Dr. Hagevik’s Article, which Helps School Children “Get Connected” to the Outdoor Classroom, Wins a National Award and Recognition (September 2014)
Dr. Rita Hagevik and her team of collaborators found a way that helps school children discover the natural world of their schoolyard utilizing new technologies. Their article was recently published in the March 2013 issue of Science and Children, a peer-reviewed journal of the National Science Teachers Association (NSTA). Published under the title “Get Connected,” the article was recently awarded the REVERE Award (Recognizing Valuable Educational Resources across all ages, in all media, for all educational settings) by the Association of American Publishers (AAP). Dr. Hagevik and her team were notified in the spring that the article “Get Connected” was a finalist for the award, and they were very excited when notified this fall that their article had been chosen for the award.
The REVERE Award identifies and honors excellence in educational materials. The main objective of the award is to help teachers, parents, and the educational community identify the most effective resources for teaching and learning. No other competition has had the longevity and success of the REVERE Awards, and other awards cannot match the prestige of winning a REVERE Award. For more information see: https://review.wizehive.com/voting/aapgallery/22724 .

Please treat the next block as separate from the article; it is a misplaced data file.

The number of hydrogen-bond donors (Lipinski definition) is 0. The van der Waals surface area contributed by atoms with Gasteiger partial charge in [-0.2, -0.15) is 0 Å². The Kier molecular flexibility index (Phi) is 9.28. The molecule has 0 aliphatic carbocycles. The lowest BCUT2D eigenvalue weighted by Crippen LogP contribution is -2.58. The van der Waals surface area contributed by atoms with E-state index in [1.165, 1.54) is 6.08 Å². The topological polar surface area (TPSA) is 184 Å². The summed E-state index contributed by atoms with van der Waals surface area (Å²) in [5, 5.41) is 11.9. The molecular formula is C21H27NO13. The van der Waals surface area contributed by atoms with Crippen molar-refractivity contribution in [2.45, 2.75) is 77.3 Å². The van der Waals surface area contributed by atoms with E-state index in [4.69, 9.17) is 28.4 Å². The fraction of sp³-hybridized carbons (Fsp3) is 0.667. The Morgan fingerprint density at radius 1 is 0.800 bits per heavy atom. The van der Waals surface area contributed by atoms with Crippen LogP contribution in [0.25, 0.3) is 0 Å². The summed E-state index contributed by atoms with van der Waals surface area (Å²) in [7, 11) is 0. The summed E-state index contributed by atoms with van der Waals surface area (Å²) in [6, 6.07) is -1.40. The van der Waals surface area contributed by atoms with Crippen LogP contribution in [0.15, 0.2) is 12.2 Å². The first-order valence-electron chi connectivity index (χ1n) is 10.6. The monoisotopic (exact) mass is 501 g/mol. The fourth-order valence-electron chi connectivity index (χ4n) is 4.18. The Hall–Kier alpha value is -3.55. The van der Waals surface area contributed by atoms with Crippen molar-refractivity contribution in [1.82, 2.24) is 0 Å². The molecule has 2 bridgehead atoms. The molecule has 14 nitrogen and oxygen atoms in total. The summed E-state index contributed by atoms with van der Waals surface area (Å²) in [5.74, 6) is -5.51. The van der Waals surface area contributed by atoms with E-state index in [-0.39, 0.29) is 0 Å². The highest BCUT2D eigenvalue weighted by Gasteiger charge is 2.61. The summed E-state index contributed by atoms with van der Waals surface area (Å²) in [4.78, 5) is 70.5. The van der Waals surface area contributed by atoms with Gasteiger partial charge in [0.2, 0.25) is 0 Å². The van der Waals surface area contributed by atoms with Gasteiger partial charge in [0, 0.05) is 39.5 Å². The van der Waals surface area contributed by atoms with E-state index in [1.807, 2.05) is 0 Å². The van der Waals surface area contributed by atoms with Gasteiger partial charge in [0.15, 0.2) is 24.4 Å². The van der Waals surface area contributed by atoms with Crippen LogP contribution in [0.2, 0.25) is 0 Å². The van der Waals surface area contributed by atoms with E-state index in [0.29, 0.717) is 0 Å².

In “Get Connected,” the authors describe how a group of fifth graders in Tennessee observed and documented the plants and animals in their schoolyard. Field guides, nature journals, and digital technologies were used in the learning process. The students read about and discussed famous naturalists while learning to create their own nature journals. Google Earth was used to map their results using satellite images of their schoolyard. Students used nature journals to document their thoughts and observations, and they used smartphones to record GPS locations and to take photographs of the surroundings. Returning indoors, the students pursued additional studies using field guides and digital maps. The students were able to analyze patterns and draw conclusions about what they had observed on the schoolyard by using the satellite imagery and data they had collected themselves!
Dr. Hagevik’s collaborators (and co-authors) involved in this project were Jessica Horton and Bennett Adkinson (both of whom were doctoral candidates at the University of Tennessee in Knoxville, Tennessee, during the project) and Jilynn Parmly, a fifth-grade teacher at Brickey-McCloud Elementary in Powell, Tennessee. Dr. Hagevik is the Director of Graduate Studies in Science Education at UNC Pembroke. Dr. Horton is currently a fifth grade teacher at Summit Country Day School and adjunct faculty at Xavier University in Cincinnati, Ohio. Dr. Adkinson is teaching high school science in Las Vegas, Nevada.
Dr. Rita Hagevik in an outdoor classroom
To learn more about the graduate program in science education at UNC Pembroke, click here.